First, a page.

Put on then, as God’s chosen ones, holy and beloved, compassionate hearts, kindness, humility, meekness, and patience, bearing with one another and, if one has a complaint against another, forgiving each other; as the Lord has forgiven you, so you also must forgive. And above all these put on love, which binds everything together in perfect harmony.
Clothed in Christ . . .
Most of us prefer comfortable clothes — clothes that fit well without binding. We have color preferences: some like bright colors, some like prints, others wear only black and white. Fashion enters into our choices. Everyone has their own version of fashion. But what does “Clothed in Christ” mean?
Paul wrote, “Put on then, as God’s chosen ones, holy and beloved…” to the church at Colossae. These Colossian people made the decision to be disciples of Christ and to follow his teachings, but they needed direction. Paul told them to put on these spiritual values, as if they were clothing. His intention was for them, and is for us, to be drenched in these graces of living, so that our actions proclaim we are followers of Christ.
Clothe yourself with compassion.
Compassion, or heart-felt consideration for others, urges us to help others in need. Our hearts demand we give money, as much as possible, to a myriad of charities such as World Vision or the American Red Cross which can make a difference where there is suffering around the world due to a calamity. Or compassion can be taking a casserole to a neighbor down the street who just returned home from the hospital. Compassion forces us to help someone we don’t know who fell on the sidewalk. Offering help defines compassion.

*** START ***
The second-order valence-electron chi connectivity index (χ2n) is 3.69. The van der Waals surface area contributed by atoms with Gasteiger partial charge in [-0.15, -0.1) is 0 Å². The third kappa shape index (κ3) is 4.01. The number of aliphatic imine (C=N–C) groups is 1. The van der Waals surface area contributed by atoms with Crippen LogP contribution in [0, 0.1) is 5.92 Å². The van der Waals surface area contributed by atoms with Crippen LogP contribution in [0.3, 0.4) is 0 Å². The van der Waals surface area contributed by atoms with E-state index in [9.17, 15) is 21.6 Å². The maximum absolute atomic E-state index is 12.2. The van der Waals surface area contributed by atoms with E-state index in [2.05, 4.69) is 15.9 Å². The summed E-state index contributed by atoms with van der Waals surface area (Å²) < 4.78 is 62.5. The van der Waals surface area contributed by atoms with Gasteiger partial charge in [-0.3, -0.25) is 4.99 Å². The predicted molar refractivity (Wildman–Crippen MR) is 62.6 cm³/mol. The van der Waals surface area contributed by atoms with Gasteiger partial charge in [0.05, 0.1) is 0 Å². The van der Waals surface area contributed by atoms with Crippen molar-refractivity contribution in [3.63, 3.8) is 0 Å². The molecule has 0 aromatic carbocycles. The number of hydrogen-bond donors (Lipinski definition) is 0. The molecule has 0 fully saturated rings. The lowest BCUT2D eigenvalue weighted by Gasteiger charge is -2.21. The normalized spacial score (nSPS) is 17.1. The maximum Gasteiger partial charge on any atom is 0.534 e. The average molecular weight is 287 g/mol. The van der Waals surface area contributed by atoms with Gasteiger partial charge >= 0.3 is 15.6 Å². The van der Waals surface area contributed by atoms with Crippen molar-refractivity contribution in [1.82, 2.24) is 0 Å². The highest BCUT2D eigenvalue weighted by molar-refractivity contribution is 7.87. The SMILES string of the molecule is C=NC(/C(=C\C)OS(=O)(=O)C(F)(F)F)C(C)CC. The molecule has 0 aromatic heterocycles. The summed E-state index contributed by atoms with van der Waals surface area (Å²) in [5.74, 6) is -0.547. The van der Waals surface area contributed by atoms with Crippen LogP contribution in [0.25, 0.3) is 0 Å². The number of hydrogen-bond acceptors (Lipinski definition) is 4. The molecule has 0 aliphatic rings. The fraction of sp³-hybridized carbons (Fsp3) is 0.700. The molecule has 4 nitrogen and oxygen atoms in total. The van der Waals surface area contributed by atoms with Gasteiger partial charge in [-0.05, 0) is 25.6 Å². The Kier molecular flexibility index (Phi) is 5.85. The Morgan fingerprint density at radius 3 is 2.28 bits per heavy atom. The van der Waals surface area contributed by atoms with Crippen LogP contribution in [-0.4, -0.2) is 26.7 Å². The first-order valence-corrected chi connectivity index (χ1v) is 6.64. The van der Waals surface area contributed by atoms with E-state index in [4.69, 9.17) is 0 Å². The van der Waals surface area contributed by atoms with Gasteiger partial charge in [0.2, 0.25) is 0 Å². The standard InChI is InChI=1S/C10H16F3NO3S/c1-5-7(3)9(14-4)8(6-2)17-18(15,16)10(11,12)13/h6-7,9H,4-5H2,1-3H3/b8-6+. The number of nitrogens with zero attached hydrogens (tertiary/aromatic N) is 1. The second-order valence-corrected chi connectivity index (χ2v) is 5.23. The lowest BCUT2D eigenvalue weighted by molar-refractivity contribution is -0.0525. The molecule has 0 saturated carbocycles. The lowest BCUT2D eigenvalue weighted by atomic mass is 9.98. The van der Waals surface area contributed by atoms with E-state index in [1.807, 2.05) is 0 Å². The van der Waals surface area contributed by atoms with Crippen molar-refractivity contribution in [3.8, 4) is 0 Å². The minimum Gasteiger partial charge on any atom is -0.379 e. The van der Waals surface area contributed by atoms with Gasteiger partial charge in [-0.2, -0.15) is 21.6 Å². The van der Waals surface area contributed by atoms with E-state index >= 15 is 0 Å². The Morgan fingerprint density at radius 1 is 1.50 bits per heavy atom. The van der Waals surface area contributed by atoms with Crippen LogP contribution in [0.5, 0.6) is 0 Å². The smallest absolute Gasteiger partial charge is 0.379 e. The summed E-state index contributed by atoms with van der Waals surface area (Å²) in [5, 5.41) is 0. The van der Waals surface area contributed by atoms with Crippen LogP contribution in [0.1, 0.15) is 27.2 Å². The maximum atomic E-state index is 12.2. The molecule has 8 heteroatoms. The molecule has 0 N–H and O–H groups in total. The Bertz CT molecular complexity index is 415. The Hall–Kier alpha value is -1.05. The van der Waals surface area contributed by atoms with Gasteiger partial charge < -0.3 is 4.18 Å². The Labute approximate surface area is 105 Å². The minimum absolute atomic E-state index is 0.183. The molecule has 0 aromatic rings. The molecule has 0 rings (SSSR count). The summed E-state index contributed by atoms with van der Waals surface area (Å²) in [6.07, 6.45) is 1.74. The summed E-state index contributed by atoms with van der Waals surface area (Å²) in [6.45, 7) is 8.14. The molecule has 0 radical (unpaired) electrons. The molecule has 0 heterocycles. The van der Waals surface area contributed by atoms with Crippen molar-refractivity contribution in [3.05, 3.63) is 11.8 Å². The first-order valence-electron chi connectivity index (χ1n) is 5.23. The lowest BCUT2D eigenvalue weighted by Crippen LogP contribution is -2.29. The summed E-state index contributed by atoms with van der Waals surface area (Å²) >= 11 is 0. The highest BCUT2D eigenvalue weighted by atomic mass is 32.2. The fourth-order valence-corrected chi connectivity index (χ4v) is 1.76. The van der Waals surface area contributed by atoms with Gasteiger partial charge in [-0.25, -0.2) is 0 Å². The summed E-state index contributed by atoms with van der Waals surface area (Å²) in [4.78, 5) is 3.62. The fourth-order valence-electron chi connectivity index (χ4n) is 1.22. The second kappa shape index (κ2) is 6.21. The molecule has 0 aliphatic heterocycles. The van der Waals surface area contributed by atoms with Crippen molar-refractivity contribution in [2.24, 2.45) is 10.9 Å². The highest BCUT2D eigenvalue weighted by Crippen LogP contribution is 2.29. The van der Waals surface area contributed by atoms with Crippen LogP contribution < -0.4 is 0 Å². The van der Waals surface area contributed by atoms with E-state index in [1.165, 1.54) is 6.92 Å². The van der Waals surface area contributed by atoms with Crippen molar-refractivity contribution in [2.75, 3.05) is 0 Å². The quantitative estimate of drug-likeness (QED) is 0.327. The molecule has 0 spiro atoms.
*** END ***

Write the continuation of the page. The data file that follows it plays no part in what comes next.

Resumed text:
Clothe yourself with kindness.
Saying the right word to bring peace to someone suffering, doing the right thing to be helpful, giving encouragement to those in difficulty embodies kindness. Begin each day by reminding yourself to find someone that day who needs an act or word of kindness. It has become popular in recent years to made Gratitude Lists; every day, count your blessings by writing them down and numbering them. Why not make a kindness list. At the end of the day write down the names of those to whom you showed kindness and what you did.
Clothe yourself with humility.
Being humble embodies not thinking more highly of yourself than of others. A humble person does not purport to be the best in anything or to think of himself as better than others.
Clothe yourself with meekness.
Meekness, the opposite of pride, resembles humility combined with submissiveness. Yielding to others rather than putting yourself forward demonstrates meekness.
Clothe yourself with patience.
The clichés “All good things come to those who wait,” and “Patience is a virtue,” indicate patience could be the most difficult virtue to conquer. We live in an “I want now” society. But patience yields better rewards than instant gratification.
Clothe yourself with forgiveness.
Did I say patience can be hard? Forgiveness beats them all! God has forgiven us, and he commands us to forgive others.
Clothe yourself with love.
If you have put on the clothes above, this one comes easily without trying. Conversely, if you love everyone first, feeling compassion, kindness, etc. comes easily! Nothing trumps love. As Christians, love forms the cornerstone of our relationship with God and others.